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US friendly fire kills British soldiers in Afghanistan

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posted on Aug, 24 2007 @ 07:08 AM
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US friendly fire kills British soldiers in Afghanistan


www.guardian.co.uk

Three British soldiers have been killed in an apparent friendly fire incident involving US aircraft in southern Afghanistan, the Ministry of Defence said today.

The patrol was attacked by Taliban insurgents and air support was summoned in the form of two US F15 aircraft. One bomb was dropped, apparently killing the three soldiers. They were declared dead at the scene.
(visit the link for the full news article)


Related News Links:
news.bbc.co.uk
uk.reuters.com
www.cnn.com




[edit on 24/8/2007 by nickh]




posted on Aug, 24 2007 @ 07:08 AM
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Now I find this hard to believe... surely the communications in this day-and-age should be good enough to avoid instances like this. Apparently not..

www.guardian.co.uk
(visit the link for the full news article)



posted on Aug, 24 2007 @ 07:15 AM
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You have to remember,
It's easy to mistake us for a member for the Taleban. The Union Jack can be quite confusing.



posted on Aug, 24 2007 @ 07:16 AM
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Blue on blue happens, as much as the military doesn't like to admit it. Modern, fast communications can help it happen in some cases.

[edit on 24/8/2007 by watch_the_rocks]



posted on Aug, 24 2007 @ 07:23 AM
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Originally posted by watch_the_rocks
Blue on blue happens, as much as the military doesn't like to admit. Modern, fast communications can help it happen in some cases.


Yes, but why so frequently?
news.bbc.co.uk...
www.ctv.ca...

Now i'm not wanting to apportion blame but surely in this day and age we should be able to eliminate this.
I'm sure some of the military experts on ats will be able to explain why this appears to be so common?



posted on Aug, 24 2007 @ 07:24 AM
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That story doesn't give very many details at all, the friendly fire was probably directed exactly to where it was called in which wouldn't put them at fault at all. My guess is that one wary or another this mistake lands on the guys who called in the strike. Need more details to know exactly what happened, the story hardly tells us anything.



posted on Aug, 24 2007 @ 07:25 AM
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Wouldnt be surprised if this was true, its happened so many times before. Although I havnt heard it on any other news website yet?



posted on Aug, 24 2007 @ 07:32 AM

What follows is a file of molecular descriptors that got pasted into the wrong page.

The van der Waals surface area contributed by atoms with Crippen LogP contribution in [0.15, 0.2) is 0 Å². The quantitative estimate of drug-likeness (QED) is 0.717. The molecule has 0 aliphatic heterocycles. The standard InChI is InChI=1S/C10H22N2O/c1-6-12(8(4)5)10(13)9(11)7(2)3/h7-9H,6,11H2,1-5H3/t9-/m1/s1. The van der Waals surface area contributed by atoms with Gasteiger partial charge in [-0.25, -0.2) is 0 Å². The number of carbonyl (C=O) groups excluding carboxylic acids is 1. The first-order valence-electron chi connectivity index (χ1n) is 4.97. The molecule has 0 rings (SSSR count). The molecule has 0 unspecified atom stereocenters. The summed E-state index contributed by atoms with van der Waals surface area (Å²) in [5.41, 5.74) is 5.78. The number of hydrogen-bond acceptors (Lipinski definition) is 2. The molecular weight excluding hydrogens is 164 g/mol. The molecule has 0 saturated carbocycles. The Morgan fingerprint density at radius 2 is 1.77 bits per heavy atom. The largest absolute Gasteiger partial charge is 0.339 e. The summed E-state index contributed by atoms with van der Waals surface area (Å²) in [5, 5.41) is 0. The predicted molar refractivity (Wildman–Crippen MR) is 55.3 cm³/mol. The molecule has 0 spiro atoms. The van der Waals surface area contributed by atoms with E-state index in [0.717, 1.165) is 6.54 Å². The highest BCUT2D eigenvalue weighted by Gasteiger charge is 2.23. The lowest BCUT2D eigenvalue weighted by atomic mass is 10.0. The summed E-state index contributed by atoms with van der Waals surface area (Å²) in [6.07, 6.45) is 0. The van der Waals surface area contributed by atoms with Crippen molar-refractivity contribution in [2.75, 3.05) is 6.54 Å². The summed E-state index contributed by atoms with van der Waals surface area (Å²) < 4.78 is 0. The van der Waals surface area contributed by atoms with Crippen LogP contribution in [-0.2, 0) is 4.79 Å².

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Originally posted by OzWeatherman
Wouldnt be surprised if this was true, its happened so many times before. Although I havnt heard it on any other news website yet?


it's all over the British press sites, France 24, Al Jazeera and other European news sites too.

Skynews and BBC 24 have coverage.

Don't expect it on any American news sites though



posted on Aug, 24 2007 @ 07:40 AM
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reply to post by infinite
 


Yep... I've updated the original post with some more sources (BBC, CNN, Reuters).



posted on Aug, 24 2007 @ 07:41 AM
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At some point the British are going to have to ask themselves, with friends like this who needs enemies?

Hopefully things like this will give the UK pause before it signs on for any new misadventures with us in Iran.



posted on Aug, 24 2007 @ 07:58 AM
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Originally posted by xmotex
Hopefully things like this will give the UK pause before it signs on for any new misadventures with us in Iran.


I don't think we will be setting up camp in Iran any time soon, the public would probably riot and it will be a while until we decided to take part in any democracy tour in the Middle East.



posted on Aug, 24 2007 @ 08:10 AM
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Tragic. What's interesting here is that I don't recall US forces being killed by other allied troops**, it is typically the other way around. Granted there are a lot more US troops in operation. Some of the more hawkish here on ATS will simply write this off as the fog of war but still there needs to be some accountability. There are so many past cases of US military carelessness and even more disgusting the episodes are made light of. I guess thats to be expected when those who hand down punishment are also the US military. Nothing bias about that.
How about an independent investigation.

** - unless of course your name is Pat Tillman, then its just whitewashed in the name of progress.

brill

[edit on 24-8-2007 by brill]



posted on Aug, 24 2007 @ 08:42 AM
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I can only recall one or two incidents of UK-UK blue on blue and that was during the invasion when two Chally's set upon each other.

There was also a soldier who was killed by UK fire whilst he single handedly stormed a Taleban position. Ironically, after taking out the enemy on his own, he was taken out by his comrades who were also firing on the position. I believe he was given a VC...